Catholic and protestant practices split-denominations

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Denominations

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  • Catholic and protestant practices split-denominations

    1. 1. Catholic andProtestant Practices
    2. 2. How was the Catholic Church structured?
    3. 3. Catholic• hierarchical, monarchy, absolutism, democrat• popes: greatest authority• bishops: authority over priests and laypeople• priests: guide believers and administer the sacraments (baptism, marriage ceremonies)• church members/laypeople
    4. 4. Power within Catholic ChurchCopy this diagram Pope Bishops Priests Nuns Church members/laypeople
    5. 5. How is the structure of the Catholic Church like the structure of monarchies?
    6. 6. Absolutism• monarchy claimed “divine right” to rule• a system of government in which the ruler claimed sole power• France: fear of chaos, loss of royal power, so king allied with the Catholic Church• bureaucracy: censorship of press, non- elected officials, rules/regulations/laws
    7. 7. Power within Monarchies Monarchs: kings, queens Nobles (wealthy land owners) Knights (served noble lords; vassals:knights that protected nobles in exchange for land) Peasants
    8. 8. Religious controversies combined with dynastic rivalries (1648 map)
    9. 9. Why did the Protestant Reformation begin?
    10. 10. Unpopular Catholic Practices• Protestants do not believe priests need to be middlemen between Christians and God• Clergy did not know church teachings• Jesus drove money lenders out of the temple; the pope sold indulgences in the church• Protestants do not believe in purgatory, a pre-heaven• Protestants do not believe charity/good works are necessary for salvation; they believe faithing in God alone saves souls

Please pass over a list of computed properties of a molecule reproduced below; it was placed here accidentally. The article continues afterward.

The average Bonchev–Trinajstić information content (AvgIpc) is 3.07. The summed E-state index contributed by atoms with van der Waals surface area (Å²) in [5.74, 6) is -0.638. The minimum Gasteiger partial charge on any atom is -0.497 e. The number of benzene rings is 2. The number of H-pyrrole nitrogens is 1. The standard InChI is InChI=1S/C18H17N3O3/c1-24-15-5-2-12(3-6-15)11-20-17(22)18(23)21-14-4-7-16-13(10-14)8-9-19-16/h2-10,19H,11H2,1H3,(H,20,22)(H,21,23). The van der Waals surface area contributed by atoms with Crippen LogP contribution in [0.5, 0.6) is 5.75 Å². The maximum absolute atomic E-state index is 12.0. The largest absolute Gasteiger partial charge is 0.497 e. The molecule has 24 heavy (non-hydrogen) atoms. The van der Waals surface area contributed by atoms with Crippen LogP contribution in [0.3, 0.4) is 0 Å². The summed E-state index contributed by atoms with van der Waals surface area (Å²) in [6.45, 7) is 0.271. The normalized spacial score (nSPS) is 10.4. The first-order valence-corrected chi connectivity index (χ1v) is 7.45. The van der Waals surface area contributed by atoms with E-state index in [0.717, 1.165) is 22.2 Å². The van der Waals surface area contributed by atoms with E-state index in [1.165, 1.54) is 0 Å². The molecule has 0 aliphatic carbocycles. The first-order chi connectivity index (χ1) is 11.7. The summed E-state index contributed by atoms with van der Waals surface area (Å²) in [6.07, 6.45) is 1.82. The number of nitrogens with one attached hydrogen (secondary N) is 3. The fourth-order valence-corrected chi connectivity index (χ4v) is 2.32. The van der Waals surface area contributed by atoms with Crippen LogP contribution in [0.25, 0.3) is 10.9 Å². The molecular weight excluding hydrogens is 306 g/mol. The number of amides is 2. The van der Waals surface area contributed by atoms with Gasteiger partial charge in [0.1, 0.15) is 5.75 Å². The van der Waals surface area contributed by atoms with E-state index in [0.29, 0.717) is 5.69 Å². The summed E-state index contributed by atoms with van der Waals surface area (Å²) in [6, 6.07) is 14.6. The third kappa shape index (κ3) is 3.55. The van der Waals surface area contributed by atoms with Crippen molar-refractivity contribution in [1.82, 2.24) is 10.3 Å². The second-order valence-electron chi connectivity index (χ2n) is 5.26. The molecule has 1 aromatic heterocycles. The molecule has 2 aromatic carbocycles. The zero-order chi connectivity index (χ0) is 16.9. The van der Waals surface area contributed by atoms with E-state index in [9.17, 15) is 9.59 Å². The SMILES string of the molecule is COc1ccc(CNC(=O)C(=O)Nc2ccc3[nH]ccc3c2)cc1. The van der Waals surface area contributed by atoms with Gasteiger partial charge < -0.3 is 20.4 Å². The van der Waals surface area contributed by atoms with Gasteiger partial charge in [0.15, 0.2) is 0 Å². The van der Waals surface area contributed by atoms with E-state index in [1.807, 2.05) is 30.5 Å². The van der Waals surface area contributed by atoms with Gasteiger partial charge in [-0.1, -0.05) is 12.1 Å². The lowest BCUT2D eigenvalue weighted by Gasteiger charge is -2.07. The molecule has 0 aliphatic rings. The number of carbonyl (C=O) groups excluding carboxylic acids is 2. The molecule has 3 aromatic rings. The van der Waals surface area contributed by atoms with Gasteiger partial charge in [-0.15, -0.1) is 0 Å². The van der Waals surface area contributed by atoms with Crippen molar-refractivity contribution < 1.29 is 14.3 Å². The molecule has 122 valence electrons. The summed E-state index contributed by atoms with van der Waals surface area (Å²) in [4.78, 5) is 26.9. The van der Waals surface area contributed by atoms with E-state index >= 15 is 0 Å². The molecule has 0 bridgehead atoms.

11. 11. Luther, Calvin, Tyndale, and Henry VIII (8th) Started New Protestant Denominations (Churches) Currency denominations: 1, 2, 5, 10, 20, etc.Christian Church Denominations
    12. 12. Protestant• federalism, republican, congregational, priesthood of all believers, constitutionalism• liberty, equality of worth, personal responsibility• compacts: etymology-- “agreements” (1590s Latin), guidelines, looser than a contract
    13. 13. Power withinProtestant ChurchesCopy this diagram Church members/laypeople Church elders, deacons, elected board members Ministers/Pastors/Reverends
    14. 14. Constitutionalism • England: Civil War (1642-1646) • Abolished total power of monarchs (now figureheads) • Declared England a "Commonwealth": etymology- "common well-being" (15th century/1400s) • Protestants helped replace with republican form of government
    15. 15. How was the American republicstructured like Protestant churches? “We hold these truths to be self- evident, that all men are created equal, that they are endowed by their Creator with certain unalienable Rights”, Declaration of Independence. “The United States shall guarantee to every State in this Union a Republican Form of Government”, United States Constitution.
    16. 16. Influences of Republican Self-GovernmentCopy this diagram Moses’s republic Roman republicProtestant churches American republic
    17. 17. Protestant Model for Self-GovernmentCopy this diagram God Constitution Citizens Representatives

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